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The Russo Brothers admit 'Avengers: Endgame' almost had a much, much more brutal ending

The Infinity Saga's body count was almost even higher.

Avengers: Endgame YT

Avengers: Endgame still ranks among the more emotionally taxing superhero movies ever made, with major character deaths that marked the end of an era in the Marvel Cinematic Universe. According to directors Joe and Anthony Russo, though, early versions of the story were almost much, much more brutal. 

In a recent interview on the Happy Sad Confused podcast, the Russos revealed that early discussions with producer and MCU mastermind Kevin Feige included the idea that all of the original Avengers would somehow meet their end in the film, creating a kind of clean break between the Infinity Saga and the next phase of the universe. 

"Kevin did actually pitch at one point taking all the OGs off the board," Joe Russo said. "We thought it was way too aggressive and that the audience wouldn't be able to process it, and that in fact picking one or two characters to make sacrifices throughout the movie might give you moments throughout the film where the action could stop and you could have emotional catharsis and then continue with the narrative, and then add more emotional catharsis."

So, instead of losing every member of the original crew, the Russos and screenwriters Christopher Markus and Stephen McFeely killed off Black Widow as part of a sacrifice play to get the Soul Stone, and Iron Man as part of a sacrifice play to get the Infinity Gauntlet away from Thanos long enough to end the fight one last time. Though that last part was met with resistance from people like Iron Man director Jon Favreau, Tony Stark's demise managed to serve the same purpose as the idea to kill off everyone, closing the book on the saga that Stark launched back in 2008. Captain America, Hulk, Hawkeye, and Thor all got reprieves, but not without wounds and circumstances of their own, including Steve Rogers' alternate timeline life that took him off the board without actually killing him.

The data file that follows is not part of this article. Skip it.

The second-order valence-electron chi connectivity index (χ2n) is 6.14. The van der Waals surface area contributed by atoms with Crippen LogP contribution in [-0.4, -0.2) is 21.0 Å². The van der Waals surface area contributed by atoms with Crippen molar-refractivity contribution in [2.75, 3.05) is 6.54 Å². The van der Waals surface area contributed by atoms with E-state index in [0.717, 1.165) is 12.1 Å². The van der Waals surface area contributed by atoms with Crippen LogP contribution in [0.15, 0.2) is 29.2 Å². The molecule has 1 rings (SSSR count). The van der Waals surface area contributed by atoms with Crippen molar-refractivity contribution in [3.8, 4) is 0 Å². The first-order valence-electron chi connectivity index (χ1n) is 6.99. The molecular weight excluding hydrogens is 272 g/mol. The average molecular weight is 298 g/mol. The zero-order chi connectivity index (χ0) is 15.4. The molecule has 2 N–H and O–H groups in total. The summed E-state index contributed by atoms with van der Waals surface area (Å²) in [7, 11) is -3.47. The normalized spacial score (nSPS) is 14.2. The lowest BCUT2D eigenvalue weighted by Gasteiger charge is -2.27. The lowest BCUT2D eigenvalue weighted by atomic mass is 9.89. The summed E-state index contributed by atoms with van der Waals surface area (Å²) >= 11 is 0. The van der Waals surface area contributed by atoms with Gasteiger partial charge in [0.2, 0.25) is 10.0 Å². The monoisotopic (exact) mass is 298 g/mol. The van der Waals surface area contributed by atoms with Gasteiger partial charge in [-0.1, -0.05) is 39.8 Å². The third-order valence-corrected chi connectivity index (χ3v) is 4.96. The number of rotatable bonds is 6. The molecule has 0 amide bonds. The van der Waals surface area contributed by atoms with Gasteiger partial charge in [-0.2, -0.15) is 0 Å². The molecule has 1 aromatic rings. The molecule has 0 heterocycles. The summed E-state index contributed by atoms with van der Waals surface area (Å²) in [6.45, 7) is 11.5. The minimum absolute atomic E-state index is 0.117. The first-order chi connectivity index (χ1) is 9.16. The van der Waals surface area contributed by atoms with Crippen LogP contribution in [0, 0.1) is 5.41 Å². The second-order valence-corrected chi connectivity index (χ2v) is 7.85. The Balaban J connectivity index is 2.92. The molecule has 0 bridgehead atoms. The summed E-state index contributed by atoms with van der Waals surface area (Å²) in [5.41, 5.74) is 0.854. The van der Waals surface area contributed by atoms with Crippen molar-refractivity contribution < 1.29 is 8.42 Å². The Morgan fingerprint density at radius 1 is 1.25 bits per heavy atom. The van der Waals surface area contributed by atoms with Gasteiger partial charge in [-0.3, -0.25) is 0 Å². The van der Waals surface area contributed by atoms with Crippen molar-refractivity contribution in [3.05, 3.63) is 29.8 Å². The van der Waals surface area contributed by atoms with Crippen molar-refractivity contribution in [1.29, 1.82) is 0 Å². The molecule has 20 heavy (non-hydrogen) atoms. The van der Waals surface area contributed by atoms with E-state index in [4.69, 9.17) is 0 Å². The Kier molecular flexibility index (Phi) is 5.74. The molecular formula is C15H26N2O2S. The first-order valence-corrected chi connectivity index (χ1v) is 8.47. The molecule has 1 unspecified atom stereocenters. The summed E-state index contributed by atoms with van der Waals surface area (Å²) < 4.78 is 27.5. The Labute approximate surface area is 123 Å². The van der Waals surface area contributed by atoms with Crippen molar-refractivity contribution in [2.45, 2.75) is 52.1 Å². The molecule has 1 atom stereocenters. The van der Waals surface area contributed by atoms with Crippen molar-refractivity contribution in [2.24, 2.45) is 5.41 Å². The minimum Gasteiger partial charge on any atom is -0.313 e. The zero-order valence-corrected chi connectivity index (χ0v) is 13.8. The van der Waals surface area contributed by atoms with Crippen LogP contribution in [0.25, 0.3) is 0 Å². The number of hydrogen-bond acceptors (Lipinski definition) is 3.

In describing the proposed moment, which Anthony Russo noted never got past the "conceptual level," Joe Russo explained that Feige had been inspired, in part, by the near-death of the toys at the end of Toy Story, and proposed that the original Avengers "jump into a fire to save the universe," leaving successors like Spider-Man and Captain Marvel to take over the position of Earth's Mightiest Heroes.

That didn't happen, of course, and characters like Hawkeye and Hulk have gone on to be important legacy players in the larger MCU. Still, it's an interesting study in what might have been, and an illustration of how much room there is for experimentation within the MCU's master plan. 

Looking for more superhero action? The 2003 adaptation of The Hulk is streaming on Peacock, as well as The Punisher and The Punisher: Warzone.

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